“We have this treasure in clay jars…”
“We have this treasure in clay jars, so that it may be made clear that this extraordinary power belongs to God.”
The more I read about holy people the more I become aware that they are people who are deeply flawed, and profoundly fragile. For example, during Lent I read Gandhi’s autobiography which reveals him to be a person with a great many faults. His treatment of his family was harsh. At times you wonder how such a self-opinionated bighead could become the man so revered by many.
Those who were close to Mother Teresa found her very difficult to get on with. Holiness is often attractive at a distance, but pretty hard to live with close up. As those who met Jesus found out.
Today we are meant to be celebrating St James the Apostle. Yet our gospel story is hardly flattering. In St Mark it is James and John who seek glory. Matthew, writing some time later – by which time James and John were revered – makes a slight alteration to the story. Here it is not the brothers who ask, but their mother. However you tell it – neither version is flattering.
Jesus himself gave James and John the nickname – Sons of Thunder, perhaps remembering the time they wanted to call down lighting to destroy unfriendly villagers.
As Paul reminds us, the treasure is in clay jars, to make it clear that the extraordinary belongs to God. Or as Edward King would say, in the saints we see not extraordinary people, but ordinary people through whom God does extraordinary things.
Elsewhere Paul makes another comment about clay, the potter can refashion the clay. When a pot goes wonky the potter can reshape the clay and make a new start.
I don’t know if you’ve heard of Simon Parke. He was a vicar who felt he’d lost his way so resigned from the church and went to work in a local supermarket. He wrote a book called Shelf Life telling of the characters he met whilst stacking shelves, people through whom he rediscovered what life and faith is all about.
We invited him to lead a parish weekend, one of the themes he kept coming back to was of our need to be dismantled. To have our self-importance, self-reliance, self-seeking, undone.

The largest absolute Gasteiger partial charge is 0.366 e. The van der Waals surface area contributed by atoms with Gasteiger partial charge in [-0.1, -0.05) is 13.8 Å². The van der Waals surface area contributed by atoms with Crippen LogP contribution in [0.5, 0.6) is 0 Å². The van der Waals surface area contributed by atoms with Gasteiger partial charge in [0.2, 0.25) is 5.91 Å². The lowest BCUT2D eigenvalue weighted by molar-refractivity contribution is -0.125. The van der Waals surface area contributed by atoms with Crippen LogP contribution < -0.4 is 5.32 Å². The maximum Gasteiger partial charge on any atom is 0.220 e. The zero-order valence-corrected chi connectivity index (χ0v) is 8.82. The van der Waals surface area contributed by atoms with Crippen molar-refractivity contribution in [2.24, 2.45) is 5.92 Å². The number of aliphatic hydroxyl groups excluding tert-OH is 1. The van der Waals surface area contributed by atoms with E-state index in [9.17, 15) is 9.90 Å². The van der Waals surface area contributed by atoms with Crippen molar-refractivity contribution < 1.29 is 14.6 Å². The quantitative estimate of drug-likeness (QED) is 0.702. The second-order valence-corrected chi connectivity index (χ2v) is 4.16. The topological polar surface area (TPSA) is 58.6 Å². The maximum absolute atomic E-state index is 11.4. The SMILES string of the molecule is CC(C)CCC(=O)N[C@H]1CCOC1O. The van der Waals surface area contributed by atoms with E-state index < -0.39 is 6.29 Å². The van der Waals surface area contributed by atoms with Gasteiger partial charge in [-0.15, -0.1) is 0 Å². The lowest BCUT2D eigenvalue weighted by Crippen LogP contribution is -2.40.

Do you remember the BBC2 comedy Rev? Following the various mishaps of the Revd Adam Smallbone as he begins a new ministry in an inner city parish. The dialogue and the storylines might offend some, but what I rejoice in are the times when Adam says his prayers. Sometimes kneeling in his gloomy and empty church, sometimes whilst washing the dishes. But he tries to keep in touch with God.
In one episode Adam was tempted by the apparent success of a former friend. A man he trained with was now a regular contributor to Thought for the Day, and often appeared on television. Everyone thought him witty, clever, and tipped for promotion. By contrast, ministering to a small inner city congregation seemed rather unglamorous.
The Archdeacon didn’t help. He encouraged Adam to want to get on, but there was painful fact – there are 10,000 vicars in the Church of England and only 350 top jobs. Promotion, he said, was a likely as becoming a General in the Chinese Army.
I think the script writers got that bit only half right – what they are doing is what Simon called a bit of dismantling. But the truth is that there are 350 bishops and archdeacons – and 10,000 top jobs.
In the end Adam’s successful friend was revealed to be an empty, lonely, desperate man. All his fame and success was an attempt to fill a void – it was he who envied Adam, in whose day to day life of little tasks the real glory was present.
I used to take groups of children on tours of our church. One day I received a letter from a child saying how much they had enjoyed their visit. I was rather chuffed, but then I read on. Their favourite bit wasn’t ringing the bell, dressing up in the robes, gazing at the glorious stained glass, or the vicar’s witty explanation of the various parts of the church.
No, their favourite bit was the font. Because when you pulled the plug out and the water swirled down the drain it made an incredibly rude and funny noise.
Letters like that mean the world. The delight and laughter of children are of immense value. This is treasure - in clay jars. Remember the clay jars – but take very seriously the treasure within.
We honour James the Apostle – and what do we know of him? We know he was a fisherman. We know he was probably closely related to Jesus. We know that he and his brother were sometimes impetuous. We know that at significant moments the two of them were often present as part of a very small group. We know that they, like the other disciples, had designs on promotion when the new kingdom dawned.
None of those are reasons to honour him. Why we honour James is because at the end of the day he allowed Jesus to take apart all his ambitions and hopes and misconceptions. He went through the betrayal and the desertion and the despair. He went through the loss of faith. He went through all that might, and undoubtedly did, turn others away – and at the end he came back.
We honour James because he is no saint – just a man – but a man who in the end remained loyal, in end trusted, in the end understood.
During Covid much of our lives has been dismantled, much of our church has been dismantled. St James reminds us that when God dismantles it is so he can reshape, as the potter refashions the clay. What emerges is different, unfamiliar, perhaps even uncomfortable.
The wonky clay may be reshaped – it will only ever be clay – ordinary and fragile – yet clay may hold treasure, and the ordinary may be used to contain the extraordinary.
The YouTube link is https://youtu.be/BMUukzbEUFc